Massachusetts Water Resources Research Center at UMass Amherst

Blackstone River Water Quality Study

The UMass Amherst Blackstone River Water Quality Study was initiated in 2004 to develop a watershed management tool for the Blackstone River basin. This effort was funded by the Upper Blackstone Water Pollution Abatement District (UBWPAD) and was conducted with the support of the Cambridge, MA office of Camp Dresser and McKee (CDM), now CDM-Smith. The study was initiated to enhance the overall understanding of flow and water quality characteristics of the river.  The ultimate goal was to develop a tool to evaluate the impacts of waste water treatment plant effluent, the effectiveness of point source control versus non-point source management, and the effectiveness of alternative management strategies on downstream river quality. As part of the study, historical water quality data for the basin was gathered into a database consisting of over 35,000 observations collected by a wide-range of stakeholders. Additional dry and wet weather monitoring was conducted to supplement available data. While the primary focus of the database is nutrients and dissolved oxygen, it also includes data for chlorophyll, BOD, sediment, bacteria, heavy metals, and physical parameters (temperature, flow, etc.). The Blackstone River Hydrologic Simulation Program-Fortran (HSPF) Water Quality Model was developed for the study.

The USGS HSPF water quantity model of the Blackstone River watershed (Barbaro and Zariello, 2006) was utilized as the basis of the water quality model. UMass and CDM-Smith extended the simulation period of the USGS model and employed HSPF modules for simulating water quality in addition to water quantity. The USGS model consisted of 14 main stem and 36 tributary reaches. However, many main stem reaches included both impoundments and riffles. As part of the water quality modeling effort, CDM-Smith resegmented the Blackstone HSPF model to include 110 main stem reaches. Each resegmented model reach exhibits uniform hydraulic behavior and has a maximum length of 0.5 miles. The stage-discharge relationships of each section were developed from a HEC RAS model developed by CDM-Smith for FEMA mapping. The water quality model was officially released to the public for comment and review in 2008 (CDM, 2008). The model calibration to field measurements collected from 1997 through 2007 has been documented (UMass and CDM, 2008); an updated DO calibration based on hourly dissolved oxygen (DO) and temperature observations collected at several locations along the main stem was recently released (CDM, 2011). The model currently covers the period 1996 through 2008. Data collected by the USGS and MassDEP in 2008 were utilized for validation of the mainstem nutrient model (MaWRRC and CDM, 2011).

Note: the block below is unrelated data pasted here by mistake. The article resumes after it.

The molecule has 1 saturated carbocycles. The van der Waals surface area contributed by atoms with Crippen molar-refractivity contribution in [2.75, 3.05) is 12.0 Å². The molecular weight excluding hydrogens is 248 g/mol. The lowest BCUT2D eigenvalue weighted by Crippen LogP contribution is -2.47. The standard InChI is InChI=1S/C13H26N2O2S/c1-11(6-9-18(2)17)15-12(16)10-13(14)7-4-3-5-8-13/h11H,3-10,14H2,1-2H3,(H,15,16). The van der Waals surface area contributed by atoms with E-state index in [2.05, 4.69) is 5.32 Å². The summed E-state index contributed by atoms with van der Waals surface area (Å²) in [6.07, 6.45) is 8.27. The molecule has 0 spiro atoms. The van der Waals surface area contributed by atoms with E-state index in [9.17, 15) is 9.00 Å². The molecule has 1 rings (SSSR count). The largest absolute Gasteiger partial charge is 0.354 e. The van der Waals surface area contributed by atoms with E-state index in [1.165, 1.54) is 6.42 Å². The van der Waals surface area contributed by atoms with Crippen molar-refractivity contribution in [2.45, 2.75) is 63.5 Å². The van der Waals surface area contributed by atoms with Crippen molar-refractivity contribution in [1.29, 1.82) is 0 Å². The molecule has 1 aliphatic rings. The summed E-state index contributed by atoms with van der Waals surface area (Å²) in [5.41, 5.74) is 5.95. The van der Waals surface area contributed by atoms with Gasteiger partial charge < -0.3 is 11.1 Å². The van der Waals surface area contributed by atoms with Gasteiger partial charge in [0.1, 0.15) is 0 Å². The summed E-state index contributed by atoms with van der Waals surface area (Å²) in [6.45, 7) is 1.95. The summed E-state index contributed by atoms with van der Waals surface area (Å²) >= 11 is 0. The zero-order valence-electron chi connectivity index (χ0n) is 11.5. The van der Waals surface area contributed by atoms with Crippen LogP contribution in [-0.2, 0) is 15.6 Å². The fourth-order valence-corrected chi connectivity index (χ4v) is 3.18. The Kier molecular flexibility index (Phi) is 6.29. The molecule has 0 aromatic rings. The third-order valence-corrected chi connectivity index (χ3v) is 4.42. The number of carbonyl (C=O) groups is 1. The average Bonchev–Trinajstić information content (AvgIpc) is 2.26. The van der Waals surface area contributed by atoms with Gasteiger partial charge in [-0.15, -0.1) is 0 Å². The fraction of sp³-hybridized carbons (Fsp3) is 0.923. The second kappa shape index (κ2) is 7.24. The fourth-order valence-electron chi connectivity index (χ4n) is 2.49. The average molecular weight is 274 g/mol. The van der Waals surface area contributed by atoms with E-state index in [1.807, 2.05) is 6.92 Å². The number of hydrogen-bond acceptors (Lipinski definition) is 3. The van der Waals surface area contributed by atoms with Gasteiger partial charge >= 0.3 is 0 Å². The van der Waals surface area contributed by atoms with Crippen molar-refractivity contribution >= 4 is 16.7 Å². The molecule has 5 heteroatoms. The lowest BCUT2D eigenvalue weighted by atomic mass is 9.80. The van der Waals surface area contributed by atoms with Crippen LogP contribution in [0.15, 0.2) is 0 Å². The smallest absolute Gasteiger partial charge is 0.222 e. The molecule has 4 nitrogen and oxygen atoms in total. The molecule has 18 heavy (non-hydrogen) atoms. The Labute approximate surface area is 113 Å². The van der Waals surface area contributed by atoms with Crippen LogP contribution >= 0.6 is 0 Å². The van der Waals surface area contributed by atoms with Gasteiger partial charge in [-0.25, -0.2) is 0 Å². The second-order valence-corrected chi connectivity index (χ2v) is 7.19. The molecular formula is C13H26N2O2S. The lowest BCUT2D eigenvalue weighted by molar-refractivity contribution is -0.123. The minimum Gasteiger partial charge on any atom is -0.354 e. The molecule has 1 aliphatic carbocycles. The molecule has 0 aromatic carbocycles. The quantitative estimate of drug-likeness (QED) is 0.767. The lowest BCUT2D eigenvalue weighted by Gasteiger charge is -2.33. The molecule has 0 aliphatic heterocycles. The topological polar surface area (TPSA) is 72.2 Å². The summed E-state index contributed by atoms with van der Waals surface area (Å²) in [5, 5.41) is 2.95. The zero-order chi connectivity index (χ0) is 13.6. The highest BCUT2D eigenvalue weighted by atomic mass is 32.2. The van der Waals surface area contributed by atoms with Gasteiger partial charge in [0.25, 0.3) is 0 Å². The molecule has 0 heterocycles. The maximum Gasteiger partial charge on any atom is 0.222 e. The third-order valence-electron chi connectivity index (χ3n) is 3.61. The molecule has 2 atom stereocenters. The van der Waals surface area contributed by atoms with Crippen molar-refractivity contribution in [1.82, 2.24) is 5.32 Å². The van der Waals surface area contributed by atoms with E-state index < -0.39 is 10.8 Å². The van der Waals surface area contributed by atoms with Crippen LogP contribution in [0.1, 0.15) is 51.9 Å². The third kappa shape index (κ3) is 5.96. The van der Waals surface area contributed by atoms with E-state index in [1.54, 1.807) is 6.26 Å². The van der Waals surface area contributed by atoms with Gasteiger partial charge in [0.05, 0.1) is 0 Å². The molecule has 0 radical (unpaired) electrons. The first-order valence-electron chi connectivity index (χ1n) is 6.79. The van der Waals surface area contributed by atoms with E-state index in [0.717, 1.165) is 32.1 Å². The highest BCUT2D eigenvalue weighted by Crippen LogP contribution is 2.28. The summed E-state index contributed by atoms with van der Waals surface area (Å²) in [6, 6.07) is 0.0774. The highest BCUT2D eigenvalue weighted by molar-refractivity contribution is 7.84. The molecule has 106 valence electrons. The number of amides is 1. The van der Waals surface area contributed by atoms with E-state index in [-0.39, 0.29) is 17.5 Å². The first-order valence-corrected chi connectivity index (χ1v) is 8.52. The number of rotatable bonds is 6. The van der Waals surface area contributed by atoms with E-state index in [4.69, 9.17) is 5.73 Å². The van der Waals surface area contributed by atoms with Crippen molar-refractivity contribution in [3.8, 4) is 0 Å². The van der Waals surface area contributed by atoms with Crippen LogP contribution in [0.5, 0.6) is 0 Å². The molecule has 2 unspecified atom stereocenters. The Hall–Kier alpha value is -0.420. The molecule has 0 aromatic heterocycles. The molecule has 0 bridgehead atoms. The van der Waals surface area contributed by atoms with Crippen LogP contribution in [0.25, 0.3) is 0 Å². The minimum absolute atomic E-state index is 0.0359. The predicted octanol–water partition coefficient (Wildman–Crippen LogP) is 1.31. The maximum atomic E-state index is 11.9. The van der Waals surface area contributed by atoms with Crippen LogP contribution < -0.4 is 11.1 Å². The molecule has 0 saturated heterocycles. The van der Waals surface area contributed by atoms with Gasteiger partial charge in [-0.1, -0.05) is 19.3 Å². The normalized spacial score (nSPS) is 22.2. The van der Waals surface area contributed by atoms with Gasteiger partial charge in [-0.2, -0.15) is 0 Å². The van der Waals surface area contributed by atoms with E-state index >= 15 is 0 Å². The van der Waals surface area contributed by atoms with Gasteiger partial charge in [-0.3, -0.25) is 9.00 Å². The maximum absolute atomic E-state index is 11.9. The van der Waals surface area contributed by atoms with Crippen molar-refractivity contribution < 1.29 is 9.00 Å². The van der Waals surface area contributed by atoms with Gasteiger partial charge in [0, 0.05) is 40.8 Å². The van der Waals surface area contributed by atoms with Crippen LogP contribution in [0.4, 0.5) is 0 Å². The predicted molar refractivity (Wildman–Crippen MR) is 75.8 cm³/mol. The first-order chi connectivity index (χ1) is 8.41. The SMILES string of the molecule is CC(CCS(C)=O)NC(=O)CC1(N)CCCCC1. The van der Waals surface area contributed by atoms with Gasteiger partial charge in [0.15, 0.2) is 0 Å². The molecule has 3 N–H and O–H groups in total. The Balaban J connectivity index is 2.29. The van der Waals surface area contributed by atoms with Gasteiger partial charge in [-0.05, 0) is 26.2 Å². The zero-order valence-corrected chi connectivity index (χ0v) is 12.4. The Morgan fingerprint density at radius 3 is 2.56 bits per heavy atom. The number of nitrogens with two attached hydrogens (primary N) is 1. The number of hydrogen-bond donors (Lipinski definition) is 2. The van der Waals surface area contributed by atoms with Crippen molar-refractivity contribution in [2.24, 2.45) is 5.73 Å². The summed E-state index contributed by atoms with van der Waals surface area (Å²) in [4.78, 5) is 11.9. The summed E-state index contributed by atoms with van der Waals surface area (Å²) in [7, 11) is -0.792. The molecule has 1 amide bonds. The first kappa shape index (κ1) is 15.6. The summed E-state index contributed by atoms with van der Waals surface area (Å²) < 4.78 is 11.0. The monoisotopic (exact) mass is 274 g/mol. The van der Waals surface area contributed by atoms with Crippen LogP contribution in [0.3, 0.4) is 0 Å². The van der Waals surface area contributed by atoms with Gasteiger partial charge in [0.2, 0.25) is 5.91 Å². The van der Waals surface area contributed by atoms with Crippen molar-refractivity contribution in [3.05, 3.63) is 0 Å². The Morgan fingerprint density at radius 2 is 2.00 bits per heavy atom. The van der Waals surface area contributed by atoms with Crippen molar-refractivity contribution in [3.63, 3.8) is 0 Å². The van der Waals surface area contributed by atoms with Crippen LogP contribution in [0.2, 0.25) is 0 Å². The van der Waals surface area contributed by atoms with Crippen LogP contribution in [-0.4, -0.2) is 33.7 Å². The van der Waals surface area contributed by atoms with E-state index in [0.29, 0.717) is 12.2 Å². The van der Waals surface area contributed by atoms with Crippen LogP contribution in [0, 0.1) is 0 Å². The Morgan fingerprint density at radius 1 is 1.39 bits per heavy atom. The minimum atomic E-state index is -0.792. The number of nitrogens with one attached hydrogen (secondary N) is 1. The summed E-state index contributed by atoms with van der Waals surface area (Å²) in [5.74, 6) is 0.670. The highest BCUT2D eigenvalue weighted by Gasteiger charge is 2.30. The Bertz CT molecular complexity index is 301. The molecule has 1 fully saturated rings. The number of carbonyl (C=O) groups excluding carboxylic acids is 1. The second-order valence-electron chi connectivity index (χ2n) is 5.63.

Ten scenarios have been developed to utilize the Blackstone Water Quality HSPF model to assess the effectiveness of three alternative management strategies on downstream water quality under actual flow conditions, including: (1) point source reductions at UBWPAD, (2) nonpoint source (NPS) pollution reduction, and (3) dam management to reduce or eliminate the additional travel time created by the impoundments behind the dams (MaWRRC and CDM, 2009; MaWRRC and CDM, 2011). In the model, dam management was simulated by the removal of the dams, but there may be other ways to achieve the same objectives. An eleventh scenario examined nutrient and chlorophyll conditions in the watershed pre-anthropogenic influence. In these scenarios, nutrient effluent limits for small WWTFs along the river were left at their historical values based on the best available data for each facility. Nutrient effluent limits for the two largest WWTFs, UBWPAD and Woonsocket, RI, were adjusted. The historical values for Woonsocket were adjusted to approximate attainment of the 2008 National Pollution Discharge Elimination System (NPDES) limit for that facility. Depending on the scenario, loads from UBWPAD were based on either historical observed values, values adjusted to approximate attainment of the 2001 NPDES plant design, or values adjusted to approximate attainment of the 2008 NPDES plant permit. Scenario comparison metrics were derived from a TMDL study for a river in nearby eastern Massachusetts (CRWA and Numeric Environmental Services, 2009).

The focus of work on the Blackstone River HSPF Water Quality Model has now shifted to additional data collection and refinement of the model, as needed, to reflect reductions in nutrient loads and new information about algal growth and extent. As of 2017, our team samples river water at 10 sites in the mainstem monthly from April through October